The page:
Noticing awe


A huge part of being a writer is awareness. Not necessarily of self, though that helps, but of awe inspiring things that go unnoticed to most. We're so busy, as a people and a society, that we hurry through our days and errands and hours and meetings and gatherings that often we don't hear what people are saying - or aren't saying - and we miss the glory of what surrounds us. The silly shapes of the clouds, the perfect climbing tree, the way someone winces when they think no one is looking, or the tender moment when a young man gently touches his mother's arm in the checkout line at the grocery store, and the look they share before moving forward. 

For me, it's a win win. I need to slow down and notice things to write, but then it becomes a practice and noticing, slowing down my mind and feet, ends up enhancing my daily life in ways that remind me of childhood. 

Giving myself the freedom to spend moments in awe, to allow my heart to expand and swell with wonder, makes me think back to those moments on walks with my children when they were toddlers and we would gently encourage them to keep moving, otherwise we'd stay in the same place for hours watching ants or picking dandelions (which we often did).

Now, they're the ones racing ahead as I lollygag on walks, taking pictures and daydreaming.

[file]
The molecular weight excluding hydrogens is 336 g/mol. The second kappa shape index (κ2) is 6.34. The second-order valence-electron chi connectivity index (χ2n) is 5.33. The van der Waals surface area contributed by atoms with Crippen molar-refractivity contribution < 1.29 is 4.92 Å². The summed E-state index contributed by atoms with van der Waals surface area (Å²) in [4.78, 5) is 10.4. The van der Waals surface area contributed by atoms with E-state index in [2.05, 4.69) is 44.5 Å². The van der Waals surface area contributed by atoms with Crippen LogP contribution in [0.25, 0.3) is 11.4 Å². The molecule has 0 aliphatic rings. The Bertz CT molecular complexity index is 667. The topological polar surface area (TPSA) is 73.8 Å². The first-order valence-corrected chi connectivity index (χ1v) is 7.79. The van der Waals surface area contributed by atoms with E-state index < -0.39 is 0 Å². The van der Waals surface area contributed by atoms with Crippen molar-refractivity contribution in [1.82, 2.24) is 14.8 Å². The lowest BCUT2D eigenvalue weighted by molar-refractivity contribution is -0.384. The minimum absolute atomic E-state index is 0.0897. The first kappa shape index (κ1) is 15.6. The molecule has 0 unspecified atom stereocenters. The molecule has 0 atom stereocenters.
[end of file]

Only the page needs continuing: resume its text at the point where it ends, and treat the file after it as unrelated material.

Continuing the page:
Some of the things my jaw drops in awe over make it into a notebook, or more likely an Instagram post, but often they sit somewhere around my rib cage in a warm glow, waiting to be tapped into when I need a bit of warmth when the world feels cold, callous, and foreign. These small moments remind me of our shared humanity, but also of the natural world which will continue on well after my time on earth is over. The details of earth humble me, ground me, and I'm regularly overcome with awe.

Do you stop and smell the roses? Do stop in your tracks and marvel at nature? Do you notice details as you move through the day? Do you feel awe regularly? If your answer is no to any of these questions, what's stopping you?

Comments

  1. This is such a good reminder, Corinne. Happily, I am able to answer yes to your questions on most days, but it took me quite a while to get there. When I retired because of my cancer I spent the first year or so feeling I needed to stay busy in order to justify my early retirement (which sounds so ridiculous to me now). My husband finally convinced me to stop feeling guilty and enjoy each moment I have to just take in all of the wondrous things surrounding me. Life is just too short, right? xx

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  2. That nature is always "base",the safe home place, is undeniable to the inner creactive. Brings us grounding mindfulness and awareness that we are not our egos I suppose. I am a watcher too. And it's funny that of recent, I find myself thinking how much I care for the people out in my community, not even knowing them, for the compassion I have for us all.
    Lovely images Corinne!

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  3. I wish I did stop more often. I am feeling rushed on many days instead of lulling around in my thoughts. However the positive of the busy is that I crowd out my anxiety! That is a huge plus.

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